I have received a lovely recipe from 11 year old Matty Varney of Southampton (it was sent in by his father who is a subscriber to my ezine). Matty was inspired to create this dish whilst in the middle of their local ramson wood. Once back home Matty wrote the recipe and cooked the delicious soup using the wild garlic leaves gathered.  I tried out the recipe a couple of weeks ago and it is very tasty.  I have reproduced it below and hope you will enjoy it too.

Wild Garlic and Tomato Soup

by Matty Varney

·         2 teaspoons of vegetable stock powder
·         25ml of ketchup
·         1 small leek
·         Wild garlic leaves (a handful of)
·         500ml of hot water
·         440 grams of pomodorino tomatoes
·         1 teaspoon of basil


  1. Measure out the tomatoes (440 grams).
  2. Cut all of the tomatoes in half.
  3. Finely chop a handful of wild garlic leaves.
  4. Then finely chop one small leek.
  5. Then place the slices of leek inside a bowl with the garlic leaves and the teaspoon of basil.
  6. After that fry the tomatoes for 5 minutes face down.
  7. Then in a jug place 2 teaspoons of vegetable stock  powder and add 500ml of hot water.
  8. Once the tomatoes are done pour them in the stock and vegetables and place the mixture inside a wok.
  9. Then squeeze 25ml of ketchup inside the mixture and stir.
  10. Afterwards stir the mixture around again.
  11. Then cook for 25 minutes (on a med’/low heat).
  12. Finally place the mixture in the liquidizer and liquidize until it reaches your preferred consistency. Now, ENJOY!!!


I’m surprised and pleased to be included in this list of the 50 best blogs about herbs. As you will see there are many great herb blogs out there so this list is very handy.

If you’d like to find and read some fascinating herb blogs, why not make yourself a cuppa, put your feet up for a while, and then click the link below.

50 Best Blogs To Learn About Herbalism

Happy reading!



Most herbs have more than one use so it is easy to have a multi-purpose herb garden without choosing one particular theme. However, in this article I will be focusing on the herbs that are most useful if you want to use them in your cooking.

There are so many culinary herbs to choose from, so I have included lists of herbs that go with particular herbs in my ebook so that you can choose the most useful ones that go with the type of food that you tend to eat.

With a culinary herb patch, you’ll even be able to pick yourself (or give away) an edible bouquet!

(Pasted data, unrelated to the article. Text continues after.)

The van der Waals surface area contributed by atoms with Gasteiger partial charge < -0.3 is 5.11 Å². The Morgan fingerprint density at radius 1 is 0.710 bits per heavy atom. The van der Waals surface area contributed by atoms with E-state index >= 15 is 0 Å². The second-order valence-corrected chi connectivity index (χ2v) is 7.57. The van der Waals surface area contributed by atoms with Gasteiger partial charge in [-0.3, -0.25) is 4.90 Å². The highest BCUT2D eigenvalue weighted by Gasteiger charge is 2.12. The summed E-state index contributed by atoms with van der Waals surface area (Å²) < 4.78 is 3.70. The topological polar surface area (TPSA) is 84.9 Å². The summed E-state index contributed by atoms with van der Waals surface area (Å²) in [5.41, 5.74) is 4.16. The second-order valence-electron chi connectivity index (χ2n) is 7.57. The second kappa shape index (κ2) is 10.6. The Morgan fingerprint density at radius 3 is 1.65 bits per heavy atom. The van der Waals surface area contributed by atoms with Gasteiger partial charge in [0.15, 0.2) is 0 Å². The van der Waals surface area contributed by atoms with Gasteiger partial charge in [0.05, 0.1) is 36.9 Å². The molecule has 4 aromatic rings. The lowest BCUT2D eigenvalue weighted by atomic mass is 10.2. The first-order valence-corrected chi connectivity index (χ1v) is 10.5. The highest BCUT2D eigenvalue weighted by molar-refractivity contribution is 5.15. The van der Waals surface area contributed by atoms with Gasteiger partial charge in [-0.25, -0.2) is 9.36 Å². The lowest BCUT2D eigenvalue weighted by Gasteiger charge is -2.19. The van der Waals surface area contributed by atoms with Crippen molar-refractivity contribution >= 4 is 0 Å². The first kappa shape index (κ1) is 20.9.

It helps to have your herbs close to your kitchen purely because you are more likely to see and use them if they are close by.  However, if close to your kitchen is not a good spot e.g. it is very shady, it is better to plant the herbs in the sunniest part of the garden so that they thrive and give you a better harvest to use in your kitchen.

My own herb garden is not next to the kitchen for various reasons so if it is going to be a wet week I harvest the herbs at the beginning of the week and place them in a glass or jug of water in the kitchen windowsill so that I don’t forget about them! I also place some of the cut herbs like chives in bags in the salad drawer of the refrigerator to use through the week. You could also freeze chopped herbs in ice cube trays for use in the winter months.

When deciding on the locations for a culinary herb garden try to avoid areas close to busy roads, places pets frequent (if you know what I mean!), places close to areas sprayed with weed killer or other sources of pollution.

If you use a commercially available liquid feed for your herbs make sure that the bottle states that it is suitable for use on edible plants and wash the herbs well before eating.

A useful layout is a ladder shaped bed; this works well along a path and allows you to have a separate area for each herb near to the kitchen if this is in a sunny position. As a guideline, a maximum depth of one metre ensures that all herbs are within arm’s reach. If the depth is more than this, you can place some kind of stepping stone within the bed.

Some ideas for your kitchen herb garden:


Sweet Basil

Sweet Bay



Chives or Garlic Chives



Fennel or bronze fennel




Lemon Balm


Pot Marigold







Summer and Winter Savory


French Tarragon


Wild strawberry

Shortlist of culinary herbs

If you are looking at this list and don’t know how to choose and/or have limited space, I would suggest you start off with how ever many of the following 15 herbs that you have space for: bay, basil, chives, chervil, coriander, dill, fennel, lemon balm, sweet marjoram, apple mint (Mentha rotundifolia), oregano, parsley, rosemary, sage, thyme.

You can of course mix these in with vegetable crops such as tomatoes, lettuces, peas, radishes and so on. (You can find a herb companion planting guide in the ‘Resources’ section of my other website - www.worldwikaniko.co.uk - under ‘gardening’).

If you have any essentials that you use in your cooking, feel free to leave a comment below.

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